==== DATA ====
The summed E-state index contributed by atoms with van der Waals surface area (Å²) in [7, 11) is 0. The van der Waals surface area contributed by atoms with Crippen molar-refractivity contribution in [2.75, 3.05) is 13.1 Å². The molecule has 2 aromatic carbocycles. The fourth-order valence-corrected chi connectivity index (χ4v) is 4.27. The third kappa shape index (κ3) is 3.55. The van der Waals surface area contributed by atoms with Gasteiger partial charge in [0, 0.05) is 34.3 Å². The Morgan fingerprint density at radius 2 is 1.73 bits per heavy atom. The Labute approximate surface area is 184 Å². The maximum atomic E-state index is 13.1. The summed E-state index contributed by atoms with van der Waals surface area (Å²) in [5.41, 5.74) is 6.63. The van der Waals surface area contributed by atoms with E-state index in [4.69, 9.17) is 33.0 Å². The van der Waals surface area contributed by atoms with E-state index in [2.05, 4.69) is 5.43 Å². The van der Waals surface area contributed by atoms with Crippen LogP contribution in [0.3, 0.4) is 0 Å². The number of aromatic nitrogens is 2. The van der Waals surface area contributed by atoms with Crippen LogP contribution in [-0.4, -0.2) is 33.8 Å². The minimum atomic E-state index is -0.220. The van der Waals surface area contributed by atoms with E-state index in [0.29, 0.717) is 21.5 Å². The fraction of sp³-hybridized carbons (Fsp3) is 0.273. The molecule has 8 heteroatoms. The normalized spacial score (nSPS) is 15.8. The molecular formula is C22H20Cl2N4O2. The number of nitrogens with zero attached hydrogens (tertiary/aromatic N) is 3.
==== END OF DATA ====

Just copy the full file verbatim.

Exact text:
The summed E-state index contributed by atoms with van der Waals surface area (Å²) in [7, 11) is 0. The van der Waals surface area contributed by atoms with Crippen molar-refractivity contribution in [2.75, 3.05) is 13.1 Å². The molecule has 2 aromatic carbocycles. The fourth-order valence-corrected chi connectivity index (χ4v) is 4.27. The third kappa shape index (κ3) is 3.55. The van der Waals surface area contributed by atoms with Gasteiger partial charge in [0, 0.05) is 34.3 Å². The Morgan fingerprint density at radius 2 is 1.73 bits per heavy atom. The Labute approximate surface area is 184 Å². The maximum atomic E-state index is 13.1. The summed E-state index contributed by atoms with van der Waals surface area (Å²) in [5.41, 5.74) is 6.63. The van der Waals surface area contributed by atoms with E-state index in [4.69, 9.17) is 33.0 Å². The van der Waals surface area contributed by atoms with E-state index in [2.05, 4.69) is 5.43 Å². The van der Waals surface area contributed by atoms with Crippen LogP contribution in [0.3, 0.4) is 0 Å². The number of aromatic nitrogens is 2. The van der Waals surface area contributed by atoms with Crippen LogP contribution in [-0.4, -0.2) is 33.8 Å². The minimum atomic E-state index is -0.220. The van der Waals surface area contributed by atoms with E-state index in [0.29, 0.717) is 21.5 Å². The fraction of sp³-hybridized carbons (Fsp3) is 0.273. The molecule has 8 heteroatoms. The normalized spacial score (nSPS) is 15.8. The molecular formula is C22H20Cl2N4O2. The number of nitrogens with zero attached hydrogens (tertiary/aromatic N) is 3.